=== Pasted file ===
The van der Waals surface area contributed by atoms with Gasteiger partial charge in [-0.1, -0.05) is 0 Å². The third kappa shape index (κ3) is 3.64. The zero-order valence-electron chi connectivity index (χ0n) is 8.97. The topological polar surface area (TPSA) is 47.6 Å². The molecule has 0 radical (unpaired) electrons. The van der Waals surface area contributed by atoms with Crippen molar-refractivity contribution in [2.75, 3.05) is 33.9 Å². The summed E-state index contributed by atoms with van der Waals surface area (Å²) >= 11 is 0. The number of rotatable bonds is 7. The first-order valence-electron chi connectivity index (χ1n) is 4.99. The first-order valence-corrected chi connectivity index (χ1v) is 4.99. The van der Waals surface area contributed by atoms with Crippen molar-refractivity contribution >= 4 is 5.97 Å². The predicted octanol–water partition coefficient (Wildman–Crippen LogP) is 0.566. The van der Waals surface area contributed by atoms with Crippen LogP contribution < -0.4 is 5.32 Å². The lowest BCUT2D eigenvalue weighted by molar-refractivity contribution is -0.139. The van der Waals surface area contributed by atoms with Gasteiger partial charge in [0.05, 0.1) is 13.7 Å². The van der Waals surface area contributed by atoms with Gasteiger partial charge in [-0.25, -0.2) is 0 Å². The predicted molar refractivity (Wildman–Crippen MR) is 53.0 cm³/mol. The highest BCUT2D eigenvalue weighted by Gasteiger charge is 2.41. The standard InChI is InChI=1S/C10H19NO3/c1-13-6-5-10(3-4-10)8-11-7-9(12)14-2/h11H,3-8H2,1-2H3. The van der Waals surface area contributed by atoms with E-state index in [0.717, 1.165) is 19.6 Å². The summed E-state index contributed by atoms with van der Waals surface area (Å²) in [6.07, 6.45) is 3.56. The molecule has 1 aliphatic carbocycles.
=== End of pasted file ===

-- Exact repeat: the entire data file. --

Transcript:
The van der Waals surface area contributed by atoms with Gasteiger partial charge in [-0.1, -0.05) is 0 Å². The third kappa shape index (κ3) is 3.64. The zero-order valence-electron chi connectivity index (χ0n) is 8.97. The topological polar surface area (TPSA) is 47.6 Å². The molecule has 0 radical (unpaired) electrons. The van der Waals surface area contributed by atoms with Crippen molar-refractivity contribution in [2.75, 3.05) is 33.9 Å². The summed E-state index contributed by atoms with van der Waals surface area (Å²) >= 11 is 0. The number of rotatable bonds is 7. The first-order valence-electron chi connectivity index (χ1n) is 4.99. The first-order valence-corrected chi connectivity index (χ1v) is 4.99. The van der Waals surface area contributed by atoms with Crippen molar-refractivity contribution >= 4 is 5.97 Å². The predicted octanol–water partition coefficient (Wildman–Crippen LogP) is 0.566. The van der Waals surface area contributed by atoms with Crippen LogP contribution < -0.4 is 5.32 Å². The lowest BCUT2D eigenvalue weighted by molar-refractivity contribution is -0.139. The van der Waals surface area contributed by atoms with Gasteiger partial charge in [0.05, 0.1) is 13.7 Å². The van der Waals surface area contributed by atoms with Gasteiger partial charge in [-0.25, -0.2) is 0 Å². The predicted molar refractivity (Wildman–Crippen MR) is 53.0 cm³/mol. The highest BCUT2D eigenvalue weighted by Gasteiger charge is 2.41. The standard InChI is InChI=1S/C10H19NO3/c1-13-6-5-10(3-4-10)8-11-7-9(12)14-2/h11H,3-8H2,1-2H3. The van der Waals surface area contributed by atoms with E-state index in [0.717, 1.165) is 19.6 Å². The summed E-state index contributed by atoms with van der Waals surface area (Å²) in [6.07, 6.45) is 3.56. The molecule has 1 aliphatic carbocycles.